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Introducing: Harlem

I didn’t have the best introduction to Harlem.

My evening started at 7pm at the tour bus line in Midtown, in the rain. No matter: There were ponchos, and I had my Billingham.

Despite the deluge, I managed to sneak my camera out for a few snaps of the neon-lit city, but for most of the time I was too busy paying attention to the commentary.

(Even if you’re from New York, I bet you’d learn something on that tour.)

View of the (wet) city from the Manhattan Bridge

View of the (wet) city from the Manhattan Bridge

View of the (wet) city from the Manhattan Bridge

The Manhattan Bridge

Following the ride, I searched for the subway entrance. Searched and searched. Finally found one, only to realise it was heading downtown.

By the time I boarded the uptown train I was drenched, but the man next to me didn’t appear to mind as he leaned against my arm.

“Sorry, I’m drunk,” he said. Ah.

At every stop that flashed by, he asked me where we were.

Honestly, I had no idea; we were already ten blocks past my place.

I got off as soon as I could, and found myself in the heart of Harlem.

Some subway station

Some subway station

It was now 11pm on Saturday night, so chances of hailing a cab were slim.

Setting out on foot, I headed in the wrong direction for one block, and then in a different but still wrong direction for another block (damn those diagonal avenues).

Keep in mind: It’s still raining.

Of course, I made it home. Eventually. But I vowed to return to Harlem; the burb that got the better of me that night.

Near Harlem's edge

Near Harlem’s edge

I’d read of the Harlem Renaissance, and the stars it produced. I’d already seen Jacob Lawrence’s exhibition at the Museum of Modern Art, and was keen to see more.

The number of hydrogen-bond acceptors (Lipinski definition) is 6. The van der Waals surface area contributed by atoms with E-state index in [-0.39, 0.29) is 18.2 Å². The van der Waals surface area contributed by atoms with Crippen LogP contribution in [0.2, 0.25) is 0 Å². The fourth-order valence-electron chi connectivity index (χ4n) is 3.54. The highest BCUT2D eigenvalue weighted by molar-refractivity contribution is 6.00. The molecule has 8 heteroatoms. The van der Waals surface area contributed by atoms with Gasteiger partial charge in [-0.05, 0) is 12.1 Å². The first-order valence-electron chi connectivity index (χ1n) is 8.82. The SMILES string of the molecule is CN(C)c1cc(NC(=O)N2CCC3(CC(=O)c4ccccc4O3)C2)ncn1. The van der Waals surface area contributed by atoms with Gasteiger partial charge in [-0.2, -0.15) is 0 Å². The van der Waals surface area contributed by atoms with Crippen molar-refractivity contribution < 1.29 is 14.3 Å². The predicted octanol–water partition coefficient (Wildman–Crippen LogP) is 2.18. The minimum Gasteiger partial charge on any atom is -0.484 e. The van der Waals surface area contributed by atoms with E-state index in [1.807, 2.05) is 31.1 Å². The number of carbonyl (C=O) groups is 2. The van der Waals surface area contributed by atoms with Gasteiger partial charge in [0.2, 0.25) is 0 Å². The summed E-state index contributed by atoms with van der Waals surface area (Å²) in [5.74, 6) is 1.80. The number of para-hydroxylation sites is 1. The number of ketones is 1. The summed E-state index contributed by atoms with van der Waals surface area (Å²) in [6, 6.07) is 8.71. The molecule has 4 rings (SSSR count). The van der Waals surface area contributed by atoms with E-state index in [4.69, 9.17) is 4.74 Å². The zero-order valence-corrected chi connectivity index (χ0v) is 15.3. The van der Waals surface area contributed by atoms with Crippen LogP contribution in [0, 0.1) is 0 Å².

Making a beeline for the Studio Museum on Sunday morning, I was distracted along the way by the African markets, hawkers, and preachers. The place was pulsing.

When Studio Museum opened in 1968, it was the first black fine-arts museum in America. Today, it provides a historical insight into African-American art and the art of the African diaspora.

The main exhibit was Trenton Doyle Hancock’s Skin and Bones, 20 Years of Drawing.

The exhibition is the first in-depth examination of the artist’s body of drawings, collages and works on paper

The exhibition is the first in-depth examination of the artist’s body of drawings, collages and works on paper

Upstairs, human hair and nails featured in Salon Style – a collection of works exploring how beauty routines can portray one’s identity and personhood, however temporarily.

Downstairs, walls of deconstructed old encyclopedias and textbooks constituted Unbound, by Samuel Levi Jones. Torn covers were stitched to canvases in a grid-like formation; a rather radical criticism of the law and justice system with respect to human rights and social welfare.

The books have been stripped of their authoritative identity

The books have been stripped of their authoritative identity

Walking home, I recognised corners where I’d taken wrong turns the night before.

The sun was out, and I bought some kind of shaved ice dessert from a Spanish-speaking lady.

I didn’t like it, and it made my tongue green, but everyone else seemed to have one, and I liked the feeling of fitting in.

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